Meat-Eating Dinosaurs: When Did They Appear?


The Rise of Meat-Eating Dinosaurs Is More Complicated Than We Thought

By Riley Black/

The names alone are imposing. Take Tyrannosaurus, the tyrant lizard; Torvosaurus, the savage lizard; or Giganotosaurus, the giant southern lizard. These monstrous carnivores dominate our imaginations, movies and museum halls, and no natural history museum nor Jurassic Park film would be complete without a towering predatory dinosaur tall enough to look into a second-story window.

But all these giants were latecomers in the dinosaur saga. For tens of millions of years, even as other dinosaur species grew to huge sizes, 40-foot carnivores weren’t around. How, then, did the meat-eaters rise to the top of the food web in the Age of Dinosaurs? The answers are just starting to spill out of the stone.

Where Carnivorous Dinosaurs Came From

First, a quick history lesson. The earliest dinosaurs arose about 235 million years ago during the Middle Triassic. They didn’t look much like modern favorites Triceratops or Spinosaurus. Instead, these lanky creatures didn’t get much bigger than a German shepherd. The current spate of evidence suggests they were omnivorous. These first dinosaur populations varied and evolved into new forms including the ancestors of the long-necked sauropods and a group called the theropods, which includes all known carnivorous dinosaurs.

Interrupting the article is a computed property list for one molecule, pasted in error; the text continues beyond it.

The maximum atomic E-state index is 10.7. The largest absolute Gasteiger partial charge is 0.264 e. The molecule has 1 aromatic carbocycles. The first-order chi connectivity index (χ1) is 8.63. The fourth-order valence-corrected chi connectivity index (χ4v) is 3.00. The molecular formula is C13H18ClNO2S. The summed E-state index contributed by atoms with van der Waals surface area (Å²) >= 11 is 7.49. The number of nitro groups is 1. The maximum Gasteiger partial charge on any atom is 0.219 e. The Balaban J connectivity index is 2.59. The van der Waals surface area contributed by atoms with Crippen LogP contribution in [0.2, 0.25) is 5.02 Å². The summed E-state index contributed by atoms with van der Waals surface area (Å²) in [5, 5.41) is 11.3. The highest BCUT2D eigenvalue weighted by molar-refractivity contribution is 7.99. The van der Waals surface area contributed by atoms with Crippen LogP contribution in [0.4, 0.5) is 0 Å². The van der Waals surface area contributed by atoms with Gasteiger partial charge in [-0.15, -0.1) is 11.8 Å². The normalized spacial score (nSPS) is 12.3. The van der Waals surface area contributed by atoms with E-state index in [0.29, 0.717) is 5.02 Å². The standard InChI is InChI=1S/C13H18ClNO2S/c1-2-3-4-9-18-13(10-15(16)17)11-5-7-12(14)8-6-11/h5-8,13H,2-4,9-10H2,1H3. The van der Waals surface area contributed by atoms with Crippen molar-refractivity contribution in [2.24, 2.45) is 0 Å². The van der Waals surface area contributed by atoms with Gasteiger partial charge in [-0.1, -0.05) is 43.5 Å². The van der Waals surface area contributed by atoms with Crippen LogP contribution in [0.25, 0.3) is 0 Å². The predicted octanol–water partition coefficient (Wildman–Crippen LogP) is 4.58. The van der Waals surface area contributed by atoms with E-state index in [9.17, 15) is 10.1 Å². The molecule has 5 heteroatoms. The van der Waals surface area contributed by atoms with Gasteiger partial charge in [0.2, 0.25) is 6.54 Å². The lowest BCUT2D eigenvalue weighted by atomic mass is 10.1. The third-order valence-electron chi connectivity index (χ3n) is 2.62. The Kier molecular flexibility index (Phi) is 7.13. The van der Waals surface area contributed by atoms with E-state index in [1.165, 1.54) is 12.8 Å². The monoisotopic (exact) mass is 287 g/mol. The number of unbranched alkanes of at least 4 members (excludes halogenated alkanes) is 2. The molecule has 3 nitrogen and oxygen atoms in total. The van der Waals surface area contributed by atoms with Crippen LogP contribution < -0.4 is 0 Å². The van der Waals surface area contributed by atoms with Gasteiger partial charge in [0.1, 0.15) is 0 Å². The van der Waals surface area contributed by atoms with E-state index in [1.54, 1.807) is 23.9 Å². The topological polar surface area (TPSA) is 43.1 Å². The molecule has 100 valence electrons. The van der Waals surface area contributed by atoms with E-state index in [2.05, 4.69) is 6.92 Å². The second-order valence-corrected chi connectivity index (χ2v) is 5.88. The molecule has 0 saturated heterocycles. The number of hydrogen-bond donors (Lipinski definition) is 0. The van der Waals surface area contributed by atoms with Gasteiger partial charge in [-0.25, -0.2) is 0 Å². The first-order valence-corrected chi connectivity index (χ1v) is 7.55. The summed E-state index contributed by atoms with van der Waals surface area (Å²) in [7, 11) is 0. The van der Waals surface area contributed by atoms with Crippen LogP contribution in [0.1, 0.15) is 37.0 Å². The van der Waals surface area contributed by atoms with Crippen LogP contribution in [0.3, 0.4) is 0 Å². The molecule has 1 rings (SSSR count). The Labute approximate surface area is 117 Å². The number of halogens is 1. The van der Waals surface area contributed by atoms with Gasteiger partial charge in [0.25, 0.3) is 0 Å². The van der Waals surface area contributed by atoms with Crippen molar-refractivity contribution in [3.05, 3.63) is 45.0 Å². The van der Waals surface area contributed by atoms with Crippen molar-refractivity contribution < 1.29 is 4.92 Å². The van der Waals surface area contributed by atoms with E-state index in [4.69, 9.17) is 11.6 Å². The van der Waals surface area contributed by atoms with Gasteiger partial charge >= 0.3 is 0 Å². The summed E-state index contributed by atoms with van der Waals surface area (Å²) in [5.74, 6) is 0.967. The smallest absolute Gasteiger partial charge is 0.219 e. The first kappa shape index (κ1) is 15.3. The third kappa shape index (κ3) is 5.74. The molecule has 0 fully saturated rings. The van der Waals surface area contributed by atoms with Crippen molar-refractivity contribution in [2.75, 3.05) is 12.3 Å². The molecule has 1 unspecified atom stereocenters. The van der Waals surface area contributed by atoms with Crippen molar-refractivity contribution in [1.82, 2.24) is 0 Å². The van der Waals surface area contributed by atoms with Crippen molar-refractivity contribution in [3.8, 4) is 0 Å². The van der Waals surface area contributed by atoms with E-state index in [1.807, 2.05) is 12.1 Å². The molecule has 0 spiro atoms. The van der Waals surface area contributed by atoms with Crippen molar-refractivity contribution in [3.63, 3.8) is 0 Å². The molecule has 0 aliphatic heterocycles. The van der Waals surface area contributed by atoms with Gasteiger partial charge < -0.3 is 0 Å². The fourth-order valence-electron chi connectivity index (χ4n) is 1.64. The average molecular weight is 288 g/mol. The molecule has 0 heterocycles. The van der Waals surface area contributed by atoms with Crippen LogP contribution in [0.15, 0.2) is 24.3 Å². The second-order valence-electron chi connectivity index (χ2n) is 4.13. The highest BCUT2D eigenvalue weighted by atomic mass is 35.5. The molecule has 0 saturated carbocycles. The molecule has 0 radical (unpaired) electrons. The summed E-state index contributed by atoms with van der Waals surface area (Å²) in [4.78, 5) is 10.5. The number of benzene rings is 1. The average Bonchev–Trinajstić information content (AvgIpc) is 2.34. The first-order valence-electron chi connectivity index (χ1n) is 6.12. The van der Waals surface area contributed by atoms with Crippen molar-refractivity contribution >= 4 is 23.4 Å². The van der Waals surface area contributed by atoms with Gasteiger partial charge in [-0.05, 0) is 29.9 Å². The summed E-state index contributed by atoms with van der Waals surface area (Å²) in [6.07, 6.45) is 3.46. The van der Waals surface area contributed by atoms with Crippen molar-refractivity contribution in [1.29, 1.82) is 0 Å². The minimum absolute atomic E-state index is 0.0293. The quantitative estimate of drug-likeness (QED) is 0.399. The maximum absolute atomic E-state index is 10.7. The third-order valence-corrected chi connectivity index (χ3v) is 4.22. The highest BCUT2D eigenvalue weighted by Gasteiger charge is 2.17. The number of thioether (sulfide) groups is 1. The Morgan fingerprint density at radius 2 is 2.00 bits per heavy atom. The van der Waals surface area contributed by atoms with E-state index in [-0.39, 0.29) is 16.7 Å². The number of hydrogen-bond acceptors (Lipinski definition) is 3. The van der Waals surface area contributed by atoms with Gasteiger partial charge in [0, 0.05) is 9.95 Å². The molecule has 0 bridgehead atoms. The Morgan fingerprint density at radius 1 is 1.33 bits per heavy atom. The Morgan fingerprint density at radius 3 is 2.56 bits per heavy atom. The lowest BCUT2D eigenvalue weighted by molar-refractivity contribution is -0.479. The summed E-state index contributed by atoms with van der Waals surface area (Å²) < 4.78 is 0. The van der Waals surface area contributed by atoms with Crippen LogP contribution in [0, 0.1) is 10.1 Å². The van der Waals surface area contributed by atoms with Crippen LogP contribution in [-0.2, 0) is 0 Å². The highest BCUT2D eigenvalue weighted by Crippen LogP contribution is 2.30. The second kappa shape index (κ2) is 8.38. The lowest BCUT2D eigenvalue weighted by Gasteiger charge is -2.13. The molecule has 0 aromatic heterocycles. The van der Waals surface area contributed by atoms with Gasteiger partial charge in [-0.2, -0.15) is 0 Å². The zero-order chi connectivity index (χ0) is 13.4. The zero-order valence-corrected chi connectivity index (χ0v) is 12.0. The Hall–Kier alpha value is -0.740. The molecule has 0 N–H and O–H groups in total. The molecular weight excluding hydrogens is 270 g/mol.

Read More:

Due to the nature of independent content, VT cannot guarantee content validity.
We ask you to Read Our Content Policy so a clear comprehension of VT's independent non-censored media is understood and given its proper place in the world of news, opinion and media.

All content is owned by author exclusively. Expressed opinions are NOT necessarily the views of VT, other authors, affiliates, advertisers, sponsors, partners or technicians. Some content may be satirical in nature. All images within are full responsibility of author and NOT VT.

About VT - Read Full Policy Notice - Comment Policy


Comments are closed.